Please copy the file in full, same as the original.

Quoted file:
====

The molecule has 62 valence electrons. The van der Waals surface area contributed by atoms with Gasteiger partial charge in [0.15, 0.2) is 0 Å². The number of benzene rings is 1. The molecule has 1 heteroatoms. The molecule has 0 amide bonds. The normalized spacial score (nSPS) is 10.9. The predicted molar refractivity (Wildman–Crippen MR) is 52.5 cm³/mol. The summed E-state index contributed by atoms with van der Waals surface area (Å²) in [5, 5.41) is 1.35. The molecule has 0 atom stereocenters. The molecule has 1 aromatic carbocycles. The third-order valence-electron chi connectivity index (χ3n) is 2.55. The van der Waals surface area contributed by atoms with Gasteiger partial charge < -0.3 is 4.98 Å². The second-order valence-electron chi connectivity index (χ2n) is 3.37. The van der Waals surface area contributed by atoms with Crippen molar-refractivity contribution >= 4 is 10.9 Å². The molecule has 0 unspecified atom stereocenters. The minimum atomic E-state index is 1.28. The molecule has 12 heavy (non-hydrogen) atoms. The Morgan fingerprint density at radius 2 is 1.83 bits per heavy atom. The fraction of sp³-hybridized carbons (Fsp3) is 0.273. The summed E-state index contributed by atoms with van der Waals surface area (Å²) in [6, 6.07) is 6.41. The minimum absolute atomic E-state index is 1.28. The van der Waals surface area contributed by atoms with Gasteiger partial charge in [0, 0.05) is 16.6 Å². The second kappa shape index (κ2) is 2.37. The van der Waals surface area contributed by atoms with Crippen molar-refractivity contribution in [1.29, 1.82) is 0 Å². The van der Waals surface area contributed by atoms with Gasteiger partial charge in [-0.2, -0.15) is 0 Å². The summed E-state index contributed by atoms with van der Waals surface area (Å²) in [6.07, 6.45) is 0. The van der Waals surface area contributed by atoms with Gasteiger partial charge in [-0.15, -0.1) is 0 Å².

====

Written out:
The molecule has 62 valence electrons. The van der Waals surface area contributed by atoms with Gasteiger partial charge in [0.15, 0.2) is 0 Å². The number of benzene rings is 1. The molecule has 1 heteroatoms. The molecule has 0 amide bonds. The normalized spacial score (nSPS) is 10.9. The predicted molar refractivity (Wildman–Crippen MR) is 52.5 cm³/mol. The summed E-state index contributed by atoms with van der Waals surface area (Å²) in [5, 5.41) is 1.35. The molecule has 0 atom stereocenters. The molecule has 1 aromatic carbocycles. The third-order valence-electron chi connectivity index (χ3n) is 2.55. The van der Waals surface area contributed by atoms with Gasteiger partial charge < -0.3 is 4.98 Å². The second-order valence-electron chi connectivity index (χ2n) is 3.37. The van der Waals surface area contributed by atoms with Crippen molar-refractivity contribution >= 4 is 10.9 Å². The molecule has 0 unspecified atom stereocenters. The minimum atomic E-state index is 1.28. The molecule has 12 heavy (non-hydrogen) atoms. The Morgan fingerprint density at radius 2 is 1.83 bits per heavy atom. The fraction of sp³-hybridized carbons (Fsp3) is 0.273. The summed E-state index contributed by atoms with van der Waals surface area (Å²) in [6, 6.07) is 6.41. The minimum absolute atomic E-state index is 1.28. The van der Waals surface area contributed by atoms with Gasteiger partial charge in [0, 0.05) is 16.6 Å². The second kappa shape index (κ2) is 2.37. The van der Waals surface area contributed by atoms with Crippen molar-refractivity contribution in [1.29, 1.82) is 0 Å². The van der Waals surface area contributed by atoms with Gasteiger partial charge in [-0.2, -0.15) is 0 Å². The summed E-state index contributed by atoms with van der Waals surface area (Å²) in [6.07, 6.45) is 0. The van der Waals surface area contributed by atoms with Gasteiger partial charge in [-0.15, -0.1) is 0 Å².